We have a busy production set-up generating many 1000's of logs, which are forwarded by beats to kafka before hitting logstash and elastic.
Our server paged us last week at the end of the business day (when load subsides) due to high CPU. On investigation, we found that two of our servers followed the same pattern.
Initially, at about the start of the business day, the @timestamp and timestamp (ingestion and generated time) started to diverge. (This is unusual and this is the only time we've seen it). Then at about 8pm, the CPU spiked, the @timestamp in elk spiked, and the filespace on the two servers reduced. After this, the two timestamps converged, so all good, and we've not seen it since.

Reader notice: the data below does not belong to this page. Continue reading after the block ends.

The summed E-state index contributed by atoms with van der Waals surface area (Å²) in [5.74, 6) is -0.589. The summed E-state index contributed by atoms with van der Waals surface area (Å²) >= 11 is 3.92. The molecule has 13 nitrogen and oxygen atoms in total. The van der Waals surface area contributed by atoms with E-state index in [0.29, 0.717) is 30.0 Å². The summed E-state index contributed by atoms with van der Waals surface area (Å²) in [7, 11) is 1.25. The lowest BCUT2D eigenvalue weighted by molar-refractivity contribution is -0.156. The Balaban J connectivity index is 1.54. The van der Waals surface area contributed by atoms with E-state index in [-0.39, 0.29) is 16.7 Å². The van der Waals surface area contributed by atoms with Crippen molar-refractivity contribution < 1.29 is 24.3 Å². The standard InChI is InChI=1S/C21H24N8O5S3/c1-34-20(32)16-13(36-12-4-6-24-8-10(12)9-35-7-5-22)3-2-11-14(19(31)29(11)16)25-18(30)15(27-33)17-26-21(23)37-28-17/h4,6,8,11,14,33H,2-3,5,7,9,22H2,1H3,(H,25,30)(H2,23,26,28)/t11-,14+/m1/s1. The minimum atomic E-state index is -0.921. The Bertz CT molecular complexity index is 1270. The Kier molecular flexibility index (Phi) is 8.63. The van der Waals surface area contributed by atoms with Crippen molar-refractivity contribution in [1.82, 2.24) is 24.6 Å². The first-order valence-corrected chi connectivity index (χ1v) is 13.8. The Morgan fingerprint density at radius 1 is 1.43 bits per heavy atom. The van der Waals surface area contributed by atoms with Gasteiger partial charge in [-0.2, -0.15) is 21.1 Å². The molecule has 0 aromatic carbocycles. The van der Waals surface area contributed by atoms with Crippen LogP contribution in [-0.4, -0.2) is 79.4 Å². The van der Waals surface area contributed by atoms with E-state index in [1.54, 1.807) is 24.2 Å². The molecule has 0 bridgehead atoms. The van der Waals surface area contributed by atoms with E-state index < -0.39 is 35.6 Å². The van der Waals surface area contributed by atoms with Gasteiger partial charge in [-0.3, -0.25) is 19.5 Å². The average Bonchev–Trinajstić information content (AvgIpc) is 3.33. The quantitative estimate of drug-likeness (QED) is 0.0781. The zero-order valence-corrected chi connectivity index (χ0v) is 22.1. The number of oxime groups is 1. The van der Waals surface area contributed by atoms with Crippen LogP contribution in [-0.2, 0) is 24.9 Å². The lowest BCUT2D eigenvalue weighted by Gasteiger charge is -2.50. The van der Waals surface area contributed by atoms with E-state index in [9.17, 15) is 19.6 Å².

My question relates to filebeats. Given Kafka is in the mix, is there a reason that filebeats appears to have slowed down and then played caught up?
This sounds like backpressure, but after talking to the solution architects, they think that kafka should have cached the data and filebeats should have worked steadily.
Is the backpressure mechanism really only TCP Congestion Control and so perhaps a busy kafka could have the same impact?